- The perform() method aborts with any other exception (including all RuntimeExceptions). This will be interpreted as a sign that the input data cannot be processed at all (because it is corrupted or contains invalid values, for example). Such tasks will be finished with a FATAL_ERROR completion status and not rescheduled. Produced counters will be ignored.
There is currently no other way for the workers to influence the task result.
Input/Output Data Objects
A task assigns "data objects" to the input and output slots of a worker that represents objects in a objectstore. The WorkerManager framework provides so called IODataObjects that encapsulate the access to these objectstore objects, so the worker does not need to know in detail how to work with the objectstore API. Apart from encapsulating the objectstore API and taking care of proper committing and cleanup after task processing, these IODataObjects also provide higher-level access methods that makes it easier to handle record bulk or key-value objects, for example.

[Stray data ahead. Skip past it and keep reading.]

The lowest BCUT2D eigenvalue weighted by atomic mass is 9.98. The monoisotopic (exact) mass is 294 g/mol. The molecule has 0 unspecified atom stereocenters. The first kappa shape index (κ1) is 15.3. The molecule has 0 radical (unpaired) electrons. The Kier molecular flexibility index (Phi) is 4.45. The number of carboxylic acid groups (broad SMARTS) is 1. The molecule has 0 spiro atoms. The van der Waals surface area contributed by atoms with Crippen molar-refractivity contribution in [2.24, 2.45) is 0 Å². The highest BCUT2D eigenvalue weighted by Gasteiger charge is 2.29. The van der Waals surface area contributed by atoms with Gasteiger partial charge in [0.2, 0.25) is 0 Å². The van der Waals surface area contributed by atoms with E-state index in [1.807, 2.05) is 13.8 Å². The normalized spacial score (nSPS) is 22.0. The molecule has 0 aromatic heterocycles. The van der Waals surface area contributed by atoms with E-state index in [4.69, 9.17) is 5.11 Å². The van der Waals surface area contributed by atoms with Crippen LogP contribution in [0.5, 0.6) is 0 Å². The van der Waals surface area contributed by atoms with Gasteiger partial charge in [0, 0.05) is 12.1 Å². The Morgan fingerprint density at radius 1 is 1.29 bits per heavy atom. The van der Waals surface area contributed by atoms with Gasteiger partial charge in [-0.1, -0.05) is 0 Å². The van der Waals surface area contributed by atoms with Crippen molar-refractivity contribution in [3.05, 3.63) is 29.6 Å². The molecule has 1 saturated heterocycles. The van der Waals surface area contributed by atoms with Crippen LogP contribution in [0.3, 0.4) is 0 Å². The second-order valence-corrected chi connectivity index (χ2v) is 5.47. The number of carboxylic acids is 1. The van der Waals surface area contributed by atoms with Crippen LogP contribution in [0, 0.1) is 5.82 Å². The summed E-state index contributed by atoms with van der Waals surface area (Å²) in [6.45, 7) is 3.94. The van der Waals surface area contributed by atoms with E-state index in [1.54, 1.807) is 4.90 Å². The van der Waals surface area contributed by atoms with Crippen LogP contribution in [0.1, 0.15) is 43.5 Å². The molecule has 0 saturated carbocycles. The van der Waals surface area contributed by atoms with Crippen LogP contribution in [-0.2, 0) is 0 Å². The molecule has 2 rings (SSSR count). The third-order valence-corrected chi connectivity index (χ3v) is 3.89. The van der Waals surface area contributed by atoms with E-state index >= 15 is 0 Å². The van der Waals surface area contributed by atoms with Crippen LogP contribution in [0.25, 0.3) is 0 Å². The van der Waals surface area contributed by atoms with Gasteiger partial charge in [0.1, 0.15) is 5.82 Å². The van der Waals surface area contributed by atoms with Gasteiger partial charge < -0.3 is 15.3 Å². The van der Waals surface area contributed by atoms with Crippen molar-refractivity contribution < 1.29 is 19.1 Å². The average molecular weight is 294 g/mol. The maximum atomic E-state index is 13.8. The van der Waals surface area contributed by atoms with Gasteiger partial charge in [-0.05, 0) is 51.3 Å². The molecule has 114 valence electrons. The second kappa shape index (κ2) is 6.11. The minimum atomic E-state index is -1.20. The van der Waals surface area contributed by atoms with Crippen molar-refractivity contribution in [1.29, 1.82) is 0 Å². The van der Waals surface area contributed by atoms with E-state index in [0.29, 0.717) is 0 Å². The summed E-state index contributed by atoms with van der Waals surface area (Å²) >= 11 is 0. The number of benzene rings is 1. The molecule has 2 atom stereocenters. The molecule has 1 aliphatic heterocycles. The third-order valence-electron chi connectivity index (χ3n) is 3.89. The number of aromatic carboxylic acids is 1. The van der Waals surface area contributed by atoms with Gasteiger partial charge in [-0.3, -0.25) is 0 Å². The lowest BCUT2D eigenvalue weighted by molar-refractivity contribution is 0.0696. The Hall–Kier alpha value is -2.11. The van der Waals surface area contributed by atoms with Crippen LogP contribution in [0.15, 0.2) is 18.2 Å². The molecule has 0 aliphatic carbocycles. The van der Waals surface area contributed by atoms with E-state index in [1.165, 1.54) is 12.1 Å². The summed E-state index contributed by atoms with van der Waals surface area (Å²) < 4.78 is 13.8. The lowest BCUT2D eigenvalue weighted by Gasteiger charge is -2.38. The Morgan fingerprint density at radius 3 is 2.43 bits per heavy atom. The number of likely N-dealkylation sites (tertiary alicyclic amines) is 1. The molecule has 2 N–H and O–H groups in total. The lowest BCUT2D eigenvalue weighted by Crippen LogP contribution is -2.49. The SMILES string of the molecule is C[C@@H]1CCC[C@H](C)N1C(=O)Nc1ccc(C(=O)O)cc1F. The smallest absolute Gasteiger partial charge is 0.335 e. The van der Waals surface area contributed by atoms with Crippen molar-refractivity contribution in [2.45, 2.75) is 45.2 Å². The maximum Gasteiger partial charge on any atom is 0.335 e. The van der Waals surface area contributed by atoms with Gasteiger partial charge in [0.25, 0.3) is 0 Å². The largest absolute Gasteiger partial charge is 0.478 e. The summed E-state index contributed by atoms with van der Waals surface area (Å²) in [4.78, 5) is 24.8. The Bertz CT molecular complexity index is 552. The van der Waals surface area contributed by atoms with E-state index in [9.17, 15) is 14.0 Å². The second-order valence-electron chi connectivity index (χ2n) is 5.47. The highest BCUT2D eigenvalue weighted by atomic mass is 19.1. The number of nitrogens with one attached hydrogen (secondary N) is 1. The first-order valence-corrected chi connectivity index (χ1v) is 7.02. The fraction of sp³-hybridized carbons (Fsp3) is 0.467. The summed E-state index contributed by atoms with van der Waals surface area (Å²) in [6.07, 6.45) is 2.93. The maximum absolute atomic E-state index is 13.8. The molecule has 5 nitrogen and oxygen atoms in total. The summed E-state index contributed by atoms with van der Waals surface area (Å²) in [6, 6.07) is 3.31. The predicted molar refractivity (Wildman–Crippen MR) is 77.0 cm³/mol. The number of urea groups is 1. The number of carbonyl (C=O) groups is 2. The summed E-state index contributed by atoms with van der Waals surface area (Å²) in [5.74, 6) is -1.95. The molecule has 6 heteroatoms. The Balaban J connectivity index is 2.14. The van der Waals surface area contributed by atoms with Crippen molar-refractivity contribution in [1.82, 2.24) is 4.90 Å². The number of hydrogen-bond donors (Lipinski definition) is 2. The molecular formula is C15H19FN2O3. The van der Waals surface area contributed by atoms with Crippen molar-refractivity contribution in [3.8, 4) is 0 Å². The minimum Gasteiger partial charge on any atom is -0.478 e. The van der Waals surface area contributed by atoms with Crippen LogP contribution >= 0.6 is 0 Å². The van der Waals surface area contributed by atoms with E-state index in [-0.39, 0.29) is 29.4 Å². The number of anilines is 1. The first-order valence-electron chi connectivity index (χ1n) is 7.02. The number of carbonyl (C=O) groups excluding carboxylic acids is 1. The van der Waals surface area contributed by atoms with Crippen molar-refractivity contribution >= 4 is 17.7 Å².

Their wrappers can be accessed via the getInputs() and getOutput() components of the task context. Of course, these inputs and outputs managers give also access to the plain bulk info objects using getDataObject methods. However, in this case the worker function must clean up and commit by itself after finishing processing, so this should probably be used if you need only the object ID of an object, but not the actual content.
Available input wrappers are:
- StreamInput: provides direct access to the java.io.InputStream for reading from objectstore. Play with each single byte as you like.